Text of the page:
New York Film Locations

 





Gentleman's Agreement (1947)

Philip Green (Gregory Peck) is a highly respected writer who is recruited by a national magazine to write a series of articles on anti-Semitism in America. He's not too keen on the series, mostly because he's not sure how to tackle the subject. Then it dawns on him: if he was to pretend to all and sundry that he was Jewish, he could then experience the degree of racism and prejudice that exists and write his story from that perspective. It takes little time for him to experience bigotry. He soon learns the liberal-minded firm he works for doesn't hire Jews and that his own secretary changed her name and kept the fact that she is Jewish a secret from everyone. Green soon finds that he won't be invited to certain parties, that he cannot stay in so-called 'restricted' hotels and that his own son is called names in the street. His anger at the way he is treated also affects his relationship with Kathy Lacy (Dorothy McGuire), his publisher's niece and the person who suggested the series in the first place.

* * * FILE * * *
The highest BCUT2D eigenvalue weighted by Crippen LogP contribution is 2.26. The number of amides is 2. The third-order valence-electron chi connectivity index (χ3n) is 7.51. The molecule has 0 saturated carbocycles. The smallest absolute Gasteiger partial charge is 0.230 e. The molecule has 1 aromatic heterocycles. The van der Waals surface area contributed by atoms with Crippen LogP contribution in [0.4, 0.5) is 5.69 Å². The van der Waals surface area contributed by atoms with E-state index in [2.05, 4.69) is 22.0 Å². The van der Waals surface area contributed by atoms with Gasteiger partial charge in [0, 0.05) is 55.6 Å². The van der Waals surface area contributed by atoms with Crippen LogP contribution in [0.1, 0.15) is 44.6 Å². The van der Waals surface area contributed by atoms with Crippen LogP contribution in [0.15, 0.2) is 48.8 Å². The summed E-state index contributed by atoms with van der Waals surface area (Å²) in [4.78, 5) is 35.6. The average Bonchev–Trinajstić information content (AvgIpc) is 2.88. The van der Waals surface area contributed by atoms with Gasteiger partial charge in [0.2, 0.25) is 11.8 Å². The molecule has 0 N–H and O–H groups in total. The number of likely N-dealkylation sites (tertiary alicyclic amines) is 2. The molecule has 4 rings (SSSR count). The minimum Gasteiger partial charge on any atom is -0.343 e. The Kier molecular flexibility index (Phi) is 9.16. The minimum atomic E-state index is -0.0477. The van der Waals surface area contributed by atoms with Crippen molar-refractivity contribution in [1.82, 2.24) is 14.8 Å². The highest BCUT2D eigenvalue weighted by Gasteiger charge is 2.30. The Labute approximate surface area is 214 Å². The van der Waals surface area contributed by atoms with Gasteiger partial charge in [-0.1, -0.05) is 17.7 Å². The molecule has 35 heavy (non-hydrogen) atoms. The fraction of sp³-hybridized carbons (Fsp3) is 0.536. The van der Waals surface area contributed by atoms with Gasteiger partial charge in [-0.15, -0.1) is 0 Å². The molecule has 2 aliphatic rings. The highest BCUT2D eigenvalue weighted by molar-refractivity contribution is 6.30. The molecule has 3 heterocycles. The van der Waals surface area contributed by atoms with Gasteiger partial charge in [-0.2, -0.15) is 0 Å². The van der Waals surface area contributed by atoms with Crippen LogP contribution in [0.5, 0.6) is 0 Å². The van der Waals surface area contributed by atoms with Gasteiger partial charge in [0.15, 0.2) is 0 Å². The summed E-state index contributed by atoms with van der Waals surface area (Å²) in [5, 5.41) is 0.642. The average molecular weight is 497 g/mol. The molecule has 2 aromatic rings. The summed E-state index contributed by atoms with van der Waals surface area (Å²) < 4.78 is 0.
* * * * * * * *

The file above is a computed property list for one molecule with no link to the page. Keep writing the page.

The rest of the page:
5th Avenue (btw East 59th Street and 60th Streets) Manhattan.
   

5th Avenue (btw East 50th and 51st Streets) Manhattan.
   

Atlas Statue

Atlas is a bronze statue in front of Rockefeller Center in midtown Manhattan, New York City, across Fifth Avenue from St. Patrick's Cathedral. The sculpture depicts the Ancient Greek Titan Atlas holding the heavens. It was created by sculptor Lee Lawrie with the help of Rene Paul Chambellan, and it was installed in 1937. The sculpture is in the Art Deco style, as is the entire Rockefeller Center. Atlas in the sculpture is 15 feet tall, while the entire statue is 45 feet tall, as high as a four-story building. It weighs seven tons, and is the largest sculpture at Rockefeller Center. The North-South axis of the armillary sphere on his shoulders points towards the North Star as seen from New York City.

When Atlas was unveiled in 1937, some people protested, claiming that it looked like Mussolini. Later, painter James Montgomery Flagg said that Atlas "looks too much as Mussolini thinks he looks". The statue is sometimes associated with the Objectivist movement, in reference to the work Atlas Shrugged by Ayn Rand, although the statue precedes the movement.





 


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